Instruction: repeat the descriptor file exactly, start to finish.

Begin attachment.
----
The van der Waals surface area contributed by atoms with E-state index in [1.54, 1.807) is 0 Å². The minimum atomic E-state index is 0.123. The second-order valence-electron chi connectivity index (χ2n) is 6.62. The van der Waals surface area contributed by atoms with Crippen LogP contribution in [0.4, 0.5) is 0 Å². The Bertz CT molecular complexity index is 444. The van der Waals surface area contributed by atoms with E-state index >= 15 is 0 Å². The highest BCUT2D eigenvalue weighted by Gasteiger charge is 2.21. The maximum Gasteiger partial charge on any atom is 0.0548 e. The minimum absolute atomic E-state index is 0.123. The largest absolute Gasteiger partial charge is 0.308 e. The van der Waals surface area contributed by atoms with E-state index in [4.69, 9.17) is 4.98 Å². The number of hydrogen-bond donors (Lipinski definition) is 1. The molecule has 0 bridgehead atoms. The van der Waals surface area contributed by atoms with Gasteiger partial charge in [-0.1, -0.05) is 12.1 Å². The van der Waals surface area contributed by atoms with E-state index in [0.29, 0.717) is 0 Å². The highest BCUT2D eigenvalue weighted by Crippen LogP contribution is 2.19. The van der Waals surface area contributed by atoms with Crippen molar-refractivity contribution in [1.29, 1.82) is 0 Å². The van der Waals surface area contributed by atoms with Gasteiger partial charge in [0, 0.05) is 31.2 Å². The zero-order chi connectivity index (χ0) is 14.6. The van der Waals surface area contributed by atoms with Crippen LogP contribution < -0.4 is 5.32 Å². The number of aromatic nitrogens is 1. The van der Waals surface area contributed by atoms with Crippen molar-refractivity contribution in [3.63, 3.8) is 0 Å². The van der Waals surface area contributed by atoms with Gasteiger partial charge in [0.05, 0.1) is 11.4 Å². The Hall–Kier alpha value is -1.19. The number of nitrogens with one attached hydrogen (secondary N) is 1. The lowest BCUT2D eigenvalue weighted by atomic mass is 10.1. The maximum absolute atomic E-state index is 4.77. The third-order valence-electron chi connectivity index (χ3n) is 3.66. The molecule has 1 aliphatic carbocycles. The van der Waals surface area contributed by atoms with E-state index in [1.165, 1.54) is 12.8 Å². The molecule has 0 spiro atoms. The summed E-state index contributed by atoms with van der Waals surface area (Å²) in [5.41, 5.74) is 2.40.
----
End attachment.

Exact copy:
The van der Waals surface area contributed by atoms with E-state index in [1.54, 1.807) is 0 Å². The minimum atomic E-state index is 0.123. The second-order valence-electron chi connectivity index (χ2n) is 6.62. The van der Waals surface area contributed by atoms with Crippen LogP contribution in [0.4, 0.5) is 0 Å². The Bertz CT molecular complexity index is 444. The van der Waals surface area contributed by atoms with E-state index >= 15 is 0 Å². The highest BCUT2D eigenvalue weighted by Gasteiger charge is 2.21. The maximum Gasteiger partial charge on any atom is 0.0548 e. The minimum absolute atomic E-state index is 0.123. The largest absolute Gasteiger partial charge is 0.308 e. The van der Waals surface area contributed by atoms with E-state index in [4.69, 9.17) is 4.98 Å². The number of hydrogen-bond donors (Lipinski definition) is 1. The molecule has 0 bridgehead atoms. The van der Waals surface area contributed by atoms with Gasteiger partial charge in [-0.1, -0.05) is 12.1 Å². The van der Waals surface area contributed by atoms with E-state index in [0.29, 0.717) is 0 Å². The highest BCUT2D eigenvalue weighted by Crippen LogP contribution is 2.19. The van der Waals surface area contributed by atoms with Crippen molar-refractivity contribution in [1.29, 1.82) is 0 Å². The van der Waals surface area contributed by atoms with Gasteiger partial charge in [0, 0.05) is 31.2 Å². The zero-order chi connectivity index (χ0) is 14.6. The van der Waals surface area contributed by atoms with Crippen LogP contribution < -0.4 is 5.32 Å². The number of aromatic nitrogens is 1. The van der Waals surface area contributed by atoms with Crippen molar-refractivity contribution in [3.63, 3.8) is 0 Å². The van der Waals surface area contributed by atoms with Gasteiger partial charge in [0.05, 0.1) is 11.4 Å². The Hall–Kier alpha value is -1.19. The number of nitrogens with one attached hydrogen (secondary N) is 1. The lowest BCUT2D eigenvalue weighted by atomic mass is 10.1. The maximum absolute atomic E-state index is 4.77. The third-order valence-electron chi connectivity index (χ3n) is 3.66. The molecule has 1 aliphatic carbocycles. The van der Waals surface area contributed by atoms with E-state index in [1.165, 1.54) is 12.8 Å². The molecule has 0 spiro atoms. The summed E-state index contributed by atoms with van der Waals surface area (Å²) in [5.41, 5.74) is 2.40.